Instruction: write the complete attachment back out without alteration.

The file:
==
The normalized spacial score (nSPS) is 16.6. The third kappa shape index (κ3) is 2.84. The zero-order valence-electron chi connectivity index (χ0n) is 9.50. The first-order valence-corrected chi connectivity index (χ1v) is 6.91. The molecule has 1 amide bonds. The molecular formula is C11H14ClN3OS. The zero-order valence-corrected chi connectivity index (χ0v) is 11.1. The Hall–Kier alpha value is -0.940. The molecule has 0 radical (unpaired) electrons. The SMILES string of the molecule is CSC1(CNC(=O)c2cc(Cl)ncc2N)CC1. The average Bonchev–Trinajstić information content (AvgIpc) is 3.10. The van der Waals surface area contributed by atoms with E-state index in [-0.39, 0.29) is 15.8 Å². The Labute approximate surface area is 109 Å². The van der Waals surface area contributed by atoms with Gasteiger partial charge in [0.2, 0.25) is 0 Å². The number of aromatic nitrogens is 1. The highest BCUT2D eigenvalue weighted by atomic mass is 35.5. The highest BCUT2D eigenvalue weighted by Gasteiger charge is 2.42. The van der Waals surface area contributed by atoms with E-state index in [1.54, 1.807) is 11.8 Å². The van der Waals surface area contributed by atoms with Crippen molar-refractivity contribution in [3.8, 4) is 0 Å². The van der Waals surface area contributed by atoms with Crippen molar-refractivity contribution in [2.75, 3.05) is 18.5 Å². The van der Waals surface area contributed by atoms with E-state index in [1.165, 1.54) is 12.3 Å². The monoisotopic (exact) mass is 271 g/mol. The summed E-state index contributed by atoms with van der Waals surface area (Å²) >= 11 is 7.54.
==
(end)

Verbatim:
The normalized spacial score (nSPS) is 16.6. The third kappa shape index (κ3) is 2.84. The zero-order valence-electron chi connectivity index (χ0n) is 9.50. The first-order valence-corrected chi connectivity index (χ1v) is 6.91. The molecule has 1 amide bonds. The molecular formula is C11H14ClN3OS. The zero-order valence-corrected chi connectivity index (χ0v) is 11.1. The Hall–Kier alpha value is -0.940. The molecule has 0 radical (unpaired) electrons. The SMILES string of the molecule is CSC1(CNC(=O)c2cc(Cl)ncc2N)CC1. The average Bonchev–Trinajstić information content (AvgIpc) is 3.10. The van der Waals surface area contributed by atoms with E-state index in [-0.39, 0.29) is 15.8 Å². The Labute approximate surface area is 109 Å². The van der Waals surface area contributed by atoms with Gasteiger partial charge in [0.2, 0.25) is 0 Å². The number of aromatic nitrogens is 1. The highest BCUT2D eigenvalue weighted by atomic mass is 35.5. The highest BCUT2D eigenvalue weighted by Gasteiger charge is 2.42. The van der Waals surface area contributed by atoms with E-state index in [1.54, 1.807) is 11.8 Å². The van der Waals surface area contributed by atoms with Crippen molar-refractivity contribution in [3.8, 4) is 0 Å². The van der Waals surface area contributed by atoms with Crippen molar-refractivity contribution in [2.75, 3.05) is 18.5 Å². The van der Waals surface area contributed by atoms with E-state index in [1.165, 1.54) is 12.3 Å². The monoisotopic (exact) mass is 271 g/mol. The summed E-state index contributed by atoms with van der Waals surface area (Å²) >= 11 is 7.54.